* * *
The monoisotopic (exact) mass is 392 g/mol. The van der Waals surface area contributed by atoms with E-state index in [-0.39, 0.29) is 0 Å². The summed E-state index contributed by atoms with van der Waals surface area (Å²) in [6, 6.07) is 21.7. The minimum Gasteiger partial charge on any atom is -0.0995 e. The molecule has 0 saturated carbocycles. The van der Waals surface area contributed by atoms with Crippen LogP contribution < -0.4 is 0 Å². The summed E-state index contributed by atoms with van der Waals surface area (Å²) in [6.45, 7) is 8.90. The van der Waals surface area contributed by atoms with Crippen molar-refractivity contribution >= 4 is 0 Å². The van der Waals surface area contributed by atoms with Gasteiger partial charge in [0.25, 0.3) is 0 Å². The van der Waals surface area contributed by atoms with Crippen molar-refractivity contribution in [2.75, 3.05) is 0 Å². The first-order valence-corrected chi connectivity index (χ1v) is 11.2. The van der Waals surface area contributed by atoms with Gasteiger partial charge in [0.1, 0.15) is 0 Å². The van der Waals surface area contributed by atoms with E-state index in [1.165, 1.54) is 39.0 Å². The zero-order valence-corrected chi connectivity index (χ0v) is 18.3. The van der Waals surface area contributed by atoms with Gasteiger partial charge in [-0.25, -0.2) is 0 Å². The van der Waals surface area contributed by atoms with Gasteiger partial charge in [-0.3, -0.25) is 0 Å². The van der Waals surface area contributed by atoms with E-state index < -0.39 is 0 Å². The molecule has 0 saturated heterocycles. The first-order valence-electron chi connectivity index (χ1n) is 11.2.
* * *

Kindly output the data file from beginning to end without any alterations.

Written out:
The monoisotopic (exact) mass is 392 g/mol. The van der Waals surface area contributed by atoms with E-state index in [-0.39, 0.29) is 0 Å². The summed E-state index contributed by atoms with van der Waals surface area (Å²) in [6, 6.07) is 21.7. The minimum Gasteiger partial charge on any atom is -0.0995 e. The molecule has 0 saturated carbocycles. The van der Waals surface area contributed by atoms with Crippen LogP contribution < -0.4 is 0 Å². The summed E-state index contributed by atoms with van der Waals surface area (Å²) in [6.45, 7) is 8.90. The van der Waals surface area contributed by atoms with Crippen molar-refractivity contribution >= 4 is 0 Å². The van der Waals surface area contributed by atoms with Gasteiger partial charge in [0.25, 0.3) is 0 Å². The van der Waals surface area contributed by atoms with Crippen molar-refractivity contribution in [2.75, 3.05) is 0 Å². The first-order valence-corrected chi connectivity index (χ1v) is 11.2. The van der Waals surface area contributed by atoms with Gasteiger partial charge in [0.1, 0.15) is 0 Å². The van der Waals surface area contributed by atoms with E-state index in [1.165, 1.54) is 39.0 Å². The zero-order valence-corrected chi connectivity index (χ0v) is 18.3. The van der Waals surface area contributed by atoms with Gasteiger partial charge in [-0.25, -0.2) is 0 Å². The van der Waals surface area contributed by atoms with Gasteiger partial charge in [-0.3, -0.25) is 0 Å². The van der Waals surface area contributed by atoms with E-state index < -0.39 is 0 Å². The molecule has 0 saturated heterocycles. The first-order valence-electron chi connectivity index (χ1n) is 11.2.